WHAT is L-Shaped Recovery
When referring to recessions and the periods of recovery that follow, economists often refer to the general shape that appears when charting relevant measures of economic health. For instance, employment rates, gross domestic product and industrial output are indications of the current state of the economy. In an L-shaped recovery, there is a steep decline caused by plummeting economic growth followed by a straight light indicating a long period of stagnant growth. In an L-shaped recession, recovery can take a decade or more.
Recoveries can also be V-shaped, W-shaped and U-shaped. As in an L-shaped recovery, these names are based on the shape seen on a chart of relevant economic data.
BREAKING DOWN L-Shaped Recovery
An L-shaped recovery is the most dramatic type of recession and recovery. Because there is a drastic drop in economic growth and the economy does not recover for a significant period of time, an L-shaped recession is often called a depression.
Countries normally experience decreased economic growth every few years. When economic growth decreases for roughly six months and then recovers, it is a recession. However, when economic growth drops more drastically and lasts for a year or more, it is called a depression.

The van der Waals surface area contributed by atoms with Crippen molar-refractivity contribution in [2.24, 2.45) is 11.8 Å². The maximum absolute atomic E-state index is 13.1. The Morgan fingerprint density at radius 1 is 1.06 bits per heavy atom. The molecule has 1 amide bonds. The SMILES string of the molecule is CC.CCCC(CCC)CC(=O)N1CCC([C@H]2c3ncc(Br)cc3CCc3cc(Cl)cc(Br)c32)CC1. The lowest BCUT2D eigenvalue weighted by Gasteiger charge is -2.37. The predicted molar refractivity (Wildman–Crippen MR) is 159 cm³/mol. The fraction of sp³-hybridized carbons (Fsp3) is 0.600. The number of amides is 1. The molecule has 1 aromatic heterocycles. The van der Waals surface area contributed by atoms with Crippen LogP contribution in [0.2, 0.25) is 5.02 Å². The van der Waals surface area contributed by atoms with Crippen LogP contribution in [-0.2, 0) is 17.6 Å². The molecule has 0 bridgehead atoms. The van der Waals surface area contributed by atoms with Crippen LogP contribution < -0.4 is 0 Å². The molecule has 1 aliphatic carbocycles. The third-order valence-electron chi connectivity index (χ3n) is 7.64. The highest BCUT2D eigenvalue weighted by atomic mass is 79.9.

L-shaped recovery examples
What is known as the lost decade in Japan is widely considered to be the most infamous example of an L-shaped recovery. Leading up to the 1990s, Japan was experiencing remarkable economic growth. In the 1980s, the country ranked first for gross national production per capita.
During this time of growth, real estate values and stock market prices were quickly rising. Concerned about over-valuation of property, the Bank of Japan raised interest rates in 1989. A stock market crash followed, and annual economic growth slowed from 3.89 percent to 1.14 percent between 1991 to 2003. During that time, Japan experienced what is now known as the lost decade. It failed to recover from the crash for 10 years and experienced the consequences of a slow recovery for another decade after that.
The sharp economic decline experienced by Greece in 2006 and 2007, followed by stagnant growth, has also been called an L-shaped recovery. More recently, Greece has begun to make a slow recovery, experiencing 1.6 percent economic growth in 2017 with predictions of continued growth in 2018.